Why do trademark specimens get rejected?
Back in the old days when paper trademark applications were filed via snail mail, original specimens of use were mailed to the USPTO. The physical specimens of use had to meet certain dimensional requirements, such as being flat or flattened, in order to avoid the hassle of dealing with bulky trademark specimens.
Nowadays, nearly all trademark applications are filed online. The electronic submission of specimens certainly has both advantages and pitfalls. When specimens of use are reduced to digital files, there will be the temptation to create or alter those files digitally. The USPTO is now dealing with the prevailing problem of fake specimens that do not really show true use of the mark in commerce.
What are digitally created or altered trademark specimens?
A digitally created specimen is defined by the USPTO as a “digital drawing of the goods or packaging on which the mark appears.”
A digitally altered specimen takes an existing image and digitally alters that image to, for example, display a mark that was absent in the original image.
What is a mockup specimen?
A mockup specimen is a rendering of what a mark would like on a product, display, or website. Mockup specimens are typically created solely for submission with a trademark application.
How can the USPTO spot a mockup or tell if a specimen has been created or altered?
The USPTO looks for the following characteristics:
- The depiction of the product looks like a digital rendering rather than a real product.
- The product, label, or packaging is missing information typically included in the trade.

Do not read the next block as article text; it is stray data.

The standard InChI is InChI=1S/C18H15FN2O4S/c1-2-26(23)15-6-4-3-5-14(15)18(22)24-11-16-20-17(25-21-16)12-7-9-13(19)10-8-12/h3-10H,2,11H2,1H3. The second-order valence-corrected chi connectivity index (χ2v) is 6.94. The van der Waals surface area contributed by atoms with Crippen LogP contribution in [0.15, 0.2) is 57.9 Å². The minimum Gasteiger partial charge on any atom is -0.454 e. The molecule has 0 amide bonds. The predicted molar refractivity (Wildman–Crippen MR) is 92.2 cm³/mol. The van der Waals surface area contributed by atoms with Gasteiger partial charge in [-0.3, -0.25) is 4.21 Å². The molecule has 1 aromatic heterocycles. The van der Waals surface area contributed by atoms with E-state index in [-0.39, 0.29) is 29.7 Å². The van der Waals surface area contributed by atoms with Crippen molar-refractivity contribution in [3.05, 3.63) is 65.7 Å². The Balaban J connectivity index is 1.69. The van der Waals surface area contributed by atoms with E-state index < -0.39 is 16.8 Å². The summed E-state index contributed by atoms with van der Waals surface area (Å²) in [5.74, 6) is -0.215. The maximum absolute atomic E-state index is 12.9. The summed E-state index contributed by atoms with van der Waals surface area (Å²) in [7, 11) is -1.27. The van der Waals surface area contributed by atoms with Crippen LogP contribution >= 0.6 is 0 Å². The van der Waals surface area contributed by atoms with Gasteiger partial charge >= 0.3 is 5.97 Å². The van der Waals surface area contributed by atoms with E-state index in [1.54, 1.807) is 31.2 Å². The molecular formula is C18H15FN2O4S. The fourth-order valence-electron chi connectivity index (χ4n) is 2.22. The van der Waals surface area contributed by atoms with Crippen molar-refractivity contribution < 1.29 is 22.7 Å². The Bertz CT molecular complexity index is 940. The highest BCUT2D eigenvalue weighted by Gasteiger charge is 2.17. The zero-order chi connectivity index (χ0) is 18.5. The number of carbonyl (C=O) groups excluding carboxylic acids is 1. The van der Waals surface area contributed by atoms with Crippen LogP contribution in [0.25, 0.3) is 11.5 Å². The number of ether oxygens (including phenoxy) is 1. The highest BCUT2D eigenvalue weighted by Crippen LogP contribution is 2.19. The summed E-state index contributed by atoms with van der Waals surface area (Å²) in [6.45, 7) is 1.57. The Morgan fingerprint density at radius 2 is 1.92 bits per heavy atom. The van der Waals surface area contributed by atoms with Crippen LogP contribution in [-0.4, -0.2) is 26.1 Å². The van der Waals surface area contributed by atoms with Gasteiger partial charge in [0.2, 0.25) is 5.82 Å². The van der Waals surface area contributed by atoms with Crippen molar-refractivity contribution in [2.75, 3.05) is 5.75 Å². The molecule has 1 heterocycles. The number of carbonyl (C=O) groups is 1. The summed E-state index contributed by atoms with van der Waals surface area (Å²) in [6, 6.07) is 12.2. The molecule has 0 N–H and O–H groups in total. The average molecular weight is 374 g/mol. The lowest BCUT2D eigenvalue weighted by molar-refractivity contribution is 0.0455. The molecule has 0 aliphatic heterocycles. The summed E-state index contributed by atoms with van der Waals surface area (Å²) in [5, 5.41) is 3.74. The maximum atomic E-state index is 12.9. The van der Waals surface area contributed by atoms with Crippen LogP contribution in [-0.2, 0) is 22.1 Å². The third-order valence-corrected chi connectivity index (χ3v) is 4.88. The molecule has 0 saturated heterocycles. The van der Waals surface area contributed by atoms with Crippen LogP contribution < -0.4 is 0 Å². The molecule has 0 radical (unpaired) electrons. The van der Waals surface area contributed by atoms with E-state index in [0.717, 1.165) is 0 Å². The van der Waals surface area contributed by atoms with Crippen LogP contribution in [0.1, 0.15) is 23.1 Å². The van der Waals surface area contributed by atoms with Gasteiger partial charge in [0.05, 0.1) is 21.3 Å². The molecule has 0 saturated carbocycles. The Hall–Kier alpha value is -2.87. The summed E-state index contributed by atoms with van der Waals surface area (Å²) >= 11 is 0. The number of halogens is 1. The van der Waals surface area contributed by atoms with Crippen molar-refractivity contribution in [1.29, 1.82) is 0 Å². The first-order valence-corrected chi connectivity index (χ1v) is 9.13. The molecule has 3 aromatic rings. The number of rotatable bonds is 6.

- The mark appears to float over the product or container.
- Features of the item disappear near or around the mark.
- The image includes pixelization around the mark.
- The mark is not applied to the product in a manner consistent with the material composition of the product.
- The mark appears on goods known to be marketed under a third-party mark.
- The website screenshot showing the mark includes placeholder text indicating that the website was not in use.
- The website screenshot showing the mark is missing important information such as a URL or browser tab, and is displayed in a way that suggests it is not published (e.g., within other software).
- Identical images display different marks or do not display any marks.
- Features of the goods suggest that the goods are used while the tag or label to which the mark is applied appears new.
- The labeling appears to be crudely applied to containers or plain boxes.
- The mark appears superimposed onto signage or other advertising or marketing materials for services.
- A webpage for an online marketplace, submitted as a display associated with the goods, includes indicia indicating that the mark is not in use in U.S. commerce or was not in use on the dates of use indicated in the application (e.g., language, currency, price, first available date, ship-to destination).
Retouched images on white backgrounds
If the image of a product bearing the mark appears to be retouched due to a white background, the examining attorney may conduct research to confirm that the product depicted in the specimen actually exists. If the research yields product listings that are suspicious or indicative of a lack of use, the examining attorney may request further information from the applicant. Therefore, we recommend not submitting images on purely white backgrounds.
How to respond to specimen refusal
If the examining attorney believes that a specimen is a mockup or has been digitally created or altered, a refusal will be issued with an explanation of the reasons for the rejection. The examining attorney will also include a request for information about the submitted specimen and other information and documents.
Examples of acceptable trademark specimens
The USPTO has provided helpful examples of acceptable trademark specimens of use here.